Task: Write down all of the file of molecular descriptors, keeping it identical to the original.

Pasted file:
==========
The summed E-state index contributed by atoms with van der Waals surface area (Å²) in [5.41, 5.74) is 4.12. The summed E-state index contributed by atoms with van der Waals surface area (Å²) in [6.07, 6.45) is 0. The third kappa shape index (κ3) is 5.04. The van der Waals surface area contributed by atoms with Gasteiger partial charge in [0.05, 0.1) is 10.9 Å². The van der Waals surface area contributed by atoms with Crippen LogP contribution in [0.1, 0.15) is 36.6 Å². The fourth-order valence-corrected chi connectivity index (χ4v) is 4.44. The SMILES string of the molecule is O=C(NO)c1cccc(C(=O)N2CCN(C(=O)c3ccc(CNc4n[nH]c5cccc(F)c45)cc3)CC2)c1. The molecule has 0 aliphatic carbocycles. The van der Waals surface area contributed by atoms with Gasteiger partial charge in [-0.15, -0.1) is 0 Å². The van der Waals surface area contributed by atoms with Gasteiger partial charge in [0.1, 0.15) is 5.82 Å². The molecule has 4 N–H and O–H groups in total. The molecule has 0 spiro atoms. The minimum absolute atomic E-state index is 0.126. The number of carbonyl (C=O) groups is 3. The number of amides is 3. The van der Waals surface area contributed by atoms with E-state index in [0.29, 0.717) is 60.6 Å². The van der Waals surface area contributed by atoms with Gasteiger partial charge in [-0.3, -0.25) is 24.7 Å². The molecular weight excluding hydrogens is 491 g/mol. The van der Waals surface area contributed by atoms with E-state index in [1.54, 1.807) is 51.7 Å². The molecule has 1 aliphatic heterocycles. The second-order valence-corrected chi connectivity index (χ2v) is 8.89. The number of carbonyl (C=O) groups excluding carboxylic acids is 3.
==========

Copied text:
The summed E-state index contributed by atoms with van der Waals surface area (Å²) in [5.41, 5.74) is 4.12. The summed E-state index contributed by atoms with van der Waals surface area (Å²) in [6.07, 6.45) is 0. The third kappa shape index (κ3) is 5.04. The van der Waals surface area contributed by atoms with Gasteiger partial charge in [0.05, 0.1) is 10.9 Å². The van der Waals surface area contributed by atoms with Crippen LogP contribution in [0.1, 0.15) is 36.6 Å². The fourth-order valence-corrected chi connectivity index (χ4v) is 4.44. The SMILES string of the molecule is O=C(NO)c1cccc(C(=O)N2CCN(C(=O)c3ccc(CNc4n[nH]c5cccc(F)c45)cc3)CC2)c1. The molecule has 0 aliphatic carbocycles. The van der Waals surface area contributed by atoms with Gasteiger partial charge in [-0.15, -0.1) is 0 Å². The van der Waals surface area contributed by atoms with Gasteiger partial charge in [0.1, 0.15) is 5.82 Å². The molecule has 4 N–H and O–H groups in total. The molecule has 0 spiro atoms. The minimum absolute atomic E-state index is 0.126. The number of carbonyl (C=O) groups is 3. The number of amides is 3. The van der Waals surface area contributed by atoms with E-state index in [0.29, 0.717) is 60.6 Å². The van der Waals surface area contributed by atoms with Gasteiger partial charge in [-0.3, -0.25) is 24.7 Å². The molecular weight excluding hydrogens is 491 g/mol. The van der Waals surface area contributed by atoms with E-state index in [1.54, 1.807) is 51.7 Å². The molecule has 1 aliphatic heterocycles. The second-order valence-corrected chi connectivity index (χ2v) is 8.89. The number of carbonyl (C=O) groups excluding carboxylic acids is 3.